Ferguson (Fergie) Arthur Jenkins is one of Canada’s most celebrated baseball players. Jenkins, who played for the Philadelphia Phillies and the Chicago Cubs. Jenkins was inducted into the National Baseball Hall of Fame in 1991.
Jenkins was born and raised in Chatham, Ontario, the only child of Delores and Ferguson Jenkins, Sr. His father, a chef, and chauffeur immigrated from Barbados, while his mother was a descendant of American slaves who escaped through the Underground Railroad before settling in Southwestern Ontario.
Throughout Jenkin’s high school years, he competed in track and field, ice hockey, and basketball. He began playing bantam baseball and honed his pitching skills by throwing pieces of coal from a local coal yard, aiming either at an open ice chute or the gaps of passing boxcars. Gene Dziadura, a former shortstop of the Chicago Cubs, encouraged Jenkins to keep working on pitching.
Gene Dziadura, a former shortstop of the Chicago Cubs, who came to know Jenkins love for the game, encouraged him to keep working on pitching. In 1962, Jenkins was signed by Philadelphia Phillies scout Tony Lucadello. He made his major-league debut as a 22-year-old in 1965, as a relief pitcher.
Jenkins was traded in 1966 to the Chicago Cubs. Throughout his career, Jenkins was known as one of the best pitchers in the league. In his first full year as a starter for the Cubs (1967), Jenkins recorded twenty wins while posting a 2.80 ERA and 236 strikeouts. He finished tied for second in the Cy Young Award voting, following Mike McCormick of the San Francisco Giants. He was also selected for the All-Star Game for the first time that season.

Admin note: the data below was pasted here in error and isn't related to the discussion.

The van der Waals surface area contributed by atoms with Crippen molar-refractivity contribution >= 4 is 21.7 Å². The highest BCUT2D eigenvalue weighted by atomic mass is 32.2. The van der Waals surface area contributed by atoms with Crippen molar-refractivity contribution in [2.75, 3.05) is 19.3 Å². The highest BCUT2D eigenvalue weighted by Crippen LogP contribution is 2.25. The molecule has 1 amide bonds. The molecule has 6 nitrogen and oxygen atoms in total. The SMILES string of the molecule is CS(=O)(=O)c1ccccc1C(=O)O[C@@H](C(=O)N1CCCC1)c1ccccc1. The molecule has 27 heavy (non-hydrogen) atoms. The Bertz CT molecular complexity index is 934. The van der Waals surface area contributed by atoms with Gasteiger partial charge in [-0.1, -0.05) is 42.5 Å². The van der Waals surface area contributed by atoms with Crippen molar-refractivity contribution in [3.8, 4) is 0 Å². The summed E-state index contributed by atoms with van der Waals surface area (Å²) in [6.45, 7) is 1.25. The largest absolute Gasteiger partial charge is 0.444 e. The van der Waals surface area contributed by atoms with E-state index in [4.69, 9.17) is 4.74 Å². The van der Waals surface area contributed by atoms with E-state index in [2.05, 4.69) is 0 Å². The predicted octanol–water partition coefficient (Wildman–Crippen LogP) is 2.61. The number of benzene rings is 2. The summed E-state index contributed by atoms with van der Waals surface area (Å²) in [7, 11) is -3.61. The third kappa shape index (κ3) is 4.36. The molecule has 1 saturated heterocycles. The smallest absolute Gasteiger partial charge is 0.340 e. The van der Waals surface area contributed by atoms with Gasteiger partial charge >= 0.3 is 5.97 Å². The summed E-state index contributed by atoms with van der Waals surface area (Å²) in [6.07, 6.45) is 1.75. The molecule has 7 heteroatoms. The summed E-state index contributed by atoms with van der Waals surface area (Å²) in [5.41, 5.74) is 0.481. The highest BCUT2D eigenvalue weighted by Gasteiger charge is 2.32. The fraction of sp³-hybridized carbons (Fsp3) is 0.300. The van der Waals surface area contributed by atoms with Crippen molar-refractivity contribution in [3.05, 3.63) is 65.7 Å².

In 1974 Jenkins, then with the Texas Rangers, became the first baseball player to win the Lou Marsh Trophy, an award given annually to Canada’s top athlete. Fergie retired after the 1983 season, returning to Chicago and retiring as a Cub, not long after recording his 3,000th strikeout. At the time, he was the only pitcher in baseball history to strikeout more than 3,000 batters while accumulating less than 1,000 walks (997), a feat only since matched by Curt Schilling, Pedro Martinez and Greg Maddux.
Jenkins was named the Canadian Press male athlete of the year four times. Jenkins was inducted into the Canadian Baseball Hall of Fame in 1987, and in 1991, became the first Canadian ever elected to the Baseball Hall of Fame in Cooperstown, New York. On December 13, 2010, Canada Post announced that Jenkins would be honored in Canada with his own postage stamp.